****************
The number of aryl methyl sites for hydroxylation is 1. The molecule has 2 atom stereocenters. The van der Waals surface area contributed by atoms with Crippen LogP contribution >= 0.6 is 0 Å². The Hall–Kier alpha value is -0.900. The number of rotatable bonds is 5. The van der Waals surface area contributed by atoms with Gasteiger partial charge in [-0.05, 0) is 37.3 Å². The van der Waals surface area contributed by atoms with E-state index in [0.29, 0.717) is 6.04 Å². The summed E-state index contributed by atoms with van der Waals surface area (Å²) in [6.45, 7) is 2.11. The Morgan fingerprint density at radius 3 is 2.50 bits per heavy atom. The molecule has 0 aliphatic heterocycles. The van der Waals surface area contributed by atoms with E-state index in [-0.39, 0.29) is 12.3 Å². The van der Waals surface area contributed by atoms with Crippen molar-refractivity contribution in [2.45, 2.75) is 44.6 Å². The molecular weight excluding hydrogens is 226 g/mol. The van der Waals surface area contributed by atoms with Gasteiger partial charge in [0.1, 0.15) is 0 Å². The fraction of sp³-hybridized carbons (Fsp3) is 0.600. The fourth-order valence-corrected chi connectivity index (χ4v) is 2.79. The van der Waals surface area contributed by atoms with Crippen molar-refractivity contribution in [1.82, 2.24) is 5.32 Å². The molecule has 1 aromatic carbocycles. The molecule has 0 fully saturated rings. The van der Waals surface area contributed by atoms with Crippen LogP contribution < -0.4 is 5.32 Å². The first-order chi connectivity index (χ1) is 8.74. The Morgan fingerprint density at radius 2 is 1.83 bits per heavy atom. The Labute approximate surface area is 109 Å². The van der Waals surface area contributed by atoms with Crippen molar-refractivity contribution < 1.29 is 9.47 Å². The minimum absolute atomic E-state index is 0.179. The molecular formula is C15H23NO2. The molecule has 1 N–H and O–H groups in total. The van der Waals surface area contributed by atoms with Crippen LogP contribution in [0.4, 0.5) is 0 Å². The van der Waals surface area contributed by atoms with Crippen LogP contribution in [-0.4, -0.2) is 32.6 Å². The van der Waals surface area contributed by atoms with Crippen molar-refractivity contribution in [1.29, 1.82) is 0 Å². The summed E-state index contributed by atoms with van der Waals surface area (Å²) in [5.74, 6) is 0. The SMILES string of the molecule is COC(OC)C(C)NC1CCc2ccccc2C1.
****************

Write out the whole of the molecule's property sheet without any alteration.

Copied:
The number of aryl methyl sites for hydroxylation is 1. The molecule has 2 atom stereocenters. The van der Waals surface area contributed by atoms with Crippen LogP contribution >= 0.6 is 0 Å². The Hall–Kier alpha value is -0.900. The number of rotatable bonds is 5. The van der Waals surface area contributed by atoms with Gasteiger partial charge in [-0.05, 0) is 37.3 Å². The van der Waals surface area contributed by atoms with E-state index in [0.29, 0.717) is 6.04 Å². The summed E-state index contributed by atoms with van der Waals surface area (Å²) in [6.45, 7) is 2.11. The Morgan fingerprint density at radius 3 is 2.50 bits per heavy atom. The molecule has 0 aliphatic heterocycles. The van der Waals surface area contributed by atoms with E-state index in [-0.39, 0.29) is 12.3 Å². The van der Waals surface area contributed by atoms with Crippen molar-refractivity contribution in [2.45, 2.75) is 44.6 Å². The molecular weight excluding hydrogens is 226 g/mol. The van der Waals surface area contributed by atoms with Gasteiger partial charge in [0.1, 0.15) is 0 Å². The fraction of sp³-hybridized carbons (Fsp3) is 0.600. The fourth-order valence-corrected chi connectivity index (χ4v) is 2.79. The van der Waals surface area contributed by atoms with Crippen molar-refractivity contribution in [1.82, 2.24) is 5.32 Å². The molecule has 1 aromatic carbocycles. The molecule has 0 fully saturated rings. The van der Waals surface area contributed by atoms with Crippen LogP contribution < -0.4 is 5.32 Å². The first-order chi connectivity index (χ1) is 8.74. The Morgan fingerprint density at radius 2 is 1.83 bits per heavy atom. The Labute approximate surface area is 109 Å². The van der Waals surface area contributed by atoms with Crippen molar-refractivity contribution < 1.29 is 9.47 Å². The minimum absolute atomic E-state index is 0.179. The molecular formula is C15H23NO2. The molecule has 1 N–H and O–H groups in total. The van der Waals surface area contributed by atoms with Crippen LogP contribution in [0.4, 0.5) is 0 Å². The van der Waals surface area contributed by atoms with Crippen LogP contribution in [-0.4, -0.2) is 32.6 Å². The van der Waals surface area contributed by atoms with Crippen molar-refractivity contribution in [1.29, 1.82) is 0 Å². The summed E-state index contributed by atoms with van der Waals surface area (Å²) in [5.74, 6) is 0. The SMILES string of the molecule is COC(OC)C(C)NC1CCc2ccccc2C1.